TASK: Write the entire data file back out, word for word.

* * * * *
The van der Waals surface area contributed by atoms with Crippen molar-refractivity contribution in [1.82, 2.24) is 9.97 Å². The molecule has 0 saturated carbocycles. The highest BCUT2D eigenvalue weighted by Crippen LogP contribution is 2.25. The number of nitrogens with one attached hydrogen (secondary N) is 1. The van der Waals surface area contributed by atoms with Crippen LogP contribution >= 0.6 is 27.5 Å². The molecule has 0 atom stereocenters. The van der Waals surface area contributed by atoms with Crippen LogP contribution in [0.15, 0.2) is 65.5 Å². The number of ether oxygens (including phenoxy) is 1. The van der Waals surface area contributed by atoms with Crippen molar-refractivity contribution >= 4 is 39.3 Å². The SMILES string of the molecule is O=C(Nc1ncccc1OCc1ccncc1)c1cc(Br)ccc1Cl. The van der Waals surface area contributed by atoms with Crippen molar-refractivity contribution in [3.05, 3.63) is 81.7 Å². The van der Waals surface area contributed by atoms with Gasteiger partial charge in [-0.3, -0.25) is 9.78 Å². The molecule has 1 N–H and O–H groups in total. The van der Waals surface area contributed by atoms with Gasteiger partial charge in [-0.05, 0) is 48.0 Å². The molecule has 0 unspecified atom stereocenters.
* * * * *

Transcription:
The van der Waals surface area contributed by atoms with Crippen molar-refractivity contribution in [1.82, 2.24) is 9.97 Å². The molecule has 0 saturated carbocycles. The highest BCUT2D eigenvalue weighted by Crippen LogP contribution is 2.25. The number of nitrogens with one attached hydrogen (secondary N) is 1. The van der Waals surface area contributed by atoms with Crippen LogP contribution >= 0.6 is 27.5 Å². The molecule has 0 atom stereocenters. The van der Waals surface area contributed by atoms with Crippen LogP contribution in [0.15, 0.2) is 65.5 Å². The number of ether oxygens (including phenoxy) is 1. The van der Waals surface area contributed by atoms with Crippen molar-refractivity contribution >= 4 is 39.3 Å². The SMILES string of the molecule is O=C(Nc1ncccc1OCc1ccncc1)c1cc(Br)ccc1Cl. The van der Waals surface area contributed by atoms with Crippen molar-refractivity contribution in [3.05, 3.63) is 81.7 Å². The van der Waals surface area contributed by atoms with Gasteiger partial charge in [-0.3, -0.25) is 9.78 Å². The molecule has 1 N–H and O–H groups in total. The van der Waals surface area contributed by atoms with Gasteiger partial charge in [-0.05, 0) is 48.0 Å². The molecule has 0 unspecified atom stereocenters.